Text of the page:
views from the gods

saints and sinners of the stage and screen

Happy Birthday Wanda June
The Old Red Lion Theatre
4th November 2012


Prolific US writer Kurt Vonnegut only wrote one play in his life, and it's a crying shame - especially if any other pieces would have turned out as polished and entertaining as Act Up's take on this one. Although probably the most obvious soapbox for Vonnegut's treatise on the state of the nation, the humanity is never lost and the laughs are frequent.

Dr Woodly with Paul

Photography supplied by Act Up

As the opening says, this is a play about men who like killing and men who don't. With the home of Harold Ryan (Vincent Jerome) delightfully dressed in animal print, complete with dead animals adoring the floor and walls, it's clear which side the missing war hero falls on. After an eight-year absence in the jungle, his wife Penelope (Alix Dunmore) is moving on, dating two men, while his 12-year-old son Paul (Fiona Drummond) is desperate for his return.

He does arrive, alongside simple-minded Looseleaf Harper (Marcus Powell), and unsurprisingly takes issue with the two men trying to win his wife's hand. These are vacuum cleaner salesman Herb Shuttle (Emma-Jane Martin) and pacifist doctor Norbert Woodley (Katy Slater). As the ex-soldier tries to get his house in order, tempers fray.

As a satire of the old guard and their violent ways, Vonnegut's script still sparkles with cutting wit. A war veteran himself, he knows more than any the price of violence and it's clear, especially in the final line - as if the whole piece were some long, rambling joke leading up to the death blow. The scenes on earth are set alongside snippets in Heaven where Wanda June (Martin), a little girl killed by an ice-cream truck, plays shuffleboard with one of Harold's most famous kills, Major von Koningswald, the Beast of Yugoslavia (Dunmore). The idea that they are overjoyed to be dead and that heaven is happy with men like Harold for killing so many is beautifully acerbic and could only come from Vonnegut.

Major von Koningswald and Wanda June

Photography supplied by Act Up

The cast all do superbly with their lot. Jerome cuts an imposing figure, fists clenched, back straight, a perfectly mannered monster with unflinchingly neanderthal views. He's a forceful brute and, particularly during the final scenes, Jerome is note-perfect. Drummond is just as believable as his son, who could have been just another petulant teenager. But her subtle mannerisms and shift from idolising his father to fearing him, are a joy to behold. Her eyes do a lot of the work, seeming to brim with tears, fit to burst at any moment.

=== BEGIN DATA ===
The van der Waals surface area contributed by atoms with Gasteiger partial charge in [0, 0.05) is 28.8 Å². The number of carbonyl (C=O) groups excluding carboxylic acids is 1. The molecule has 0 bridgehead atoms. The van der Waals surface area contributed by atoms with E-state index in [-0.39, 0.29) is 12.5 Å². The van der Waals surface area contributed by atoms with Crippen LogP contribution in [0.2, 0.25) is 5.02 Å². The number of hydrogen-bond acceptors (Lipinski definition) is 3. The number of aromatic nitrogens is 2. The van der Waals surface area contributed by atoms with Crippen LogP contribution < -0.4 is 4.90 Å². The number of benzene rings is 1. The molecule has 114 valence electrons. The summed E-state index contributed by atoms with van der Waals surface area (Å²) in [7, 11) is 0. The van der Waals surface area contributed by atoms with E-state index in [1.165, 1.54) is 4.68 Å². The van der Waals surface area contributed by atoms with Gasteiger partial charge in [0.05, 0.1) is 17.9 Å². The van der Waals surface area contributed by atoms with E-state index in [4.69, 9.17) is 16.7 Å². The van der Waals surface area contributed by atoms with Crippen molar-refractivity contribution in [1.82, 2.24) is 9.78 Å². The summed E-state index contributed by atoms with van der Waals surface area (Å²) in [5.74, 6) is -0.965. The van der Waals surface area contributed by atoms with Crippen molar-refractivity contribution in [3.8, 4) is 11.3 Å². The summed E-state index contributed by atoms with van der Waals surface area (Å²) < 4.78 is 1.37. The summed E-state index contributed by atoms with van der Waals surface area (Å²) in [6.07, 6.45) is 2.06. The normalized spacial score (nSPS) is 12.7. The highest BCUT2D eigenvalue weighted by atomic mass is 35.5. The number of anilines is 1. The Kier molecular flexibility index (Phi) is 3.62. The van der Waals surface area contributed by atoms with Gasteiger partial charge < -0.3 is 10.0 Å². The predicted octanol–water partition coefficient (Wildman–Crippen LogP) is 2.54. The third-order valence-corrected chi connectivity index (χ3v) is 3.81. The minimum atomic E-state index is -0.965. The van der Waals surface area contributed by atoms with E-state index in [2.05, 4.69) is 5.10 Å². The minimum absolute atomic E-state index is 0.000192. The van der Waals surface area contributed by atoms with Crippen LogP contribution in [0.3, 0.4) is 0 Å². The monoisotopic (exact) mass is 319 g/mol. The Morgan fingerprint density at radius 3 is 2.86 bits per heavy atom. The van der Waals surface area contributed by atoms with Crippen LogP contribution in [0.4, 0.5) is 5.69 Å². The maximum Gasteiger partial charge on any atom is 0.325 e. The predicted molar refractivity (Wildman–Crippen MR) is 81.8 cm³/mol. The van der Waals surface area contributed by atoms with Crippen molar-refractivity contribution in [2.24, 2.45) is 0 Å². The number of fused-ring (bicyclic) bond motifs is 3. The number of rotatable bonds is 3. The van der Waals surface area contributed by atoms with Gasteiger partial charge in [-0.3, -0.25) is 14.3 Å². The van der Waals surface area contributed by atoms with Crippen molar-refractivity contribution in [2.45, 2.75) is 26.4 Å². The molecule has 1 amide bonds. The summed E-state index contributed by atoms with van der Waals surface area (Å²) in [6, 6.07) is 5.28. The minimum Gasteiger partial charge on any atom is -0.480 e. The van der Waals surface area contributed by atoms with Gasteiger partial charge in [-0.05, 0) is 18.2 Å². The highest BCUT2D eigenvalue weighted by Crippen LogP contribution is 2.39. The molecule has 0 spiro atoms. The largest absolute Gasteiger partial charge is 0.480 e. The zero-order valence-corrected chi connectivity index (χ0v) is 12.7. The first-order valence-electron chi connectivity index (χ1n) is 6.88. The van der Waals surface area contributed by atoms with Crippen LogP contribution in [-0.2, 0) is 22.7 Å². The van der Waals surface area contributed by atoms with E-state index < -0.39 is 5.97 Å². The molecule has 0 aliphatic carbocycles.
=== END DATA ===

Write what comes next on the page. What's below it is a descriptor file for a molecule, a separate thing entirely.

Martin's Shuttle is perfectly slimy (and perhaps a tad too gawky) and both she and Dunmore have a brilliant talent for improvisation. This shines during an ingenious idea, presumably by director Ant Stones of having Wanda and Koningswald play a game of shuffleboard during the interval. This led to a lot of unscripted laugh-out-loud moments as the pair bounced off each other and interacted with the audience.

Slater's Woodly (essentially Vonnegut's voice) is at first rather unsympathetic but she holds her own when the power struggle with Jerome's Ryan does finally come, hands at her sides, ready to pull the metaphorical gun from her holster. Powell's Looseleaf, the big-hearted but small-brained pilot - who dropped the bomb on Nagasaki - is initially painted as the comic relief, which he carries off with aplomb. But when he delivers his final speech, each word is a sledgehammer to the soul and genuinely moving.

Stones knows how to get the best from the actors and very much knows how to block a scene. There's not an inch of flab on any of the movements - they are purposeful, direct, and hit their target constantly. In the second half, the sense of dread is palpable and each animal-noise doorbell sound rings out like a shot. The music too is excellent, with light, fairground tunes warping and giving way to military beats.

With a clear grasp of the material, strong and firm direction that produces a breathlessly (but effortlessly) tense finale, Act Up have succeeded in doing Vonnegut's masterful script incredible justice. It's a shame we will probably have to wait decades to see it staged again, but at least we have Act Up in the meantime.

Happy Birthday Wanda June ran from 30th October to 24th November 2012 at the Old Red Lion Theatre.

Nearest tube station: Angel (Northern)

Follow us on Twitter

Leicester Square







performing arts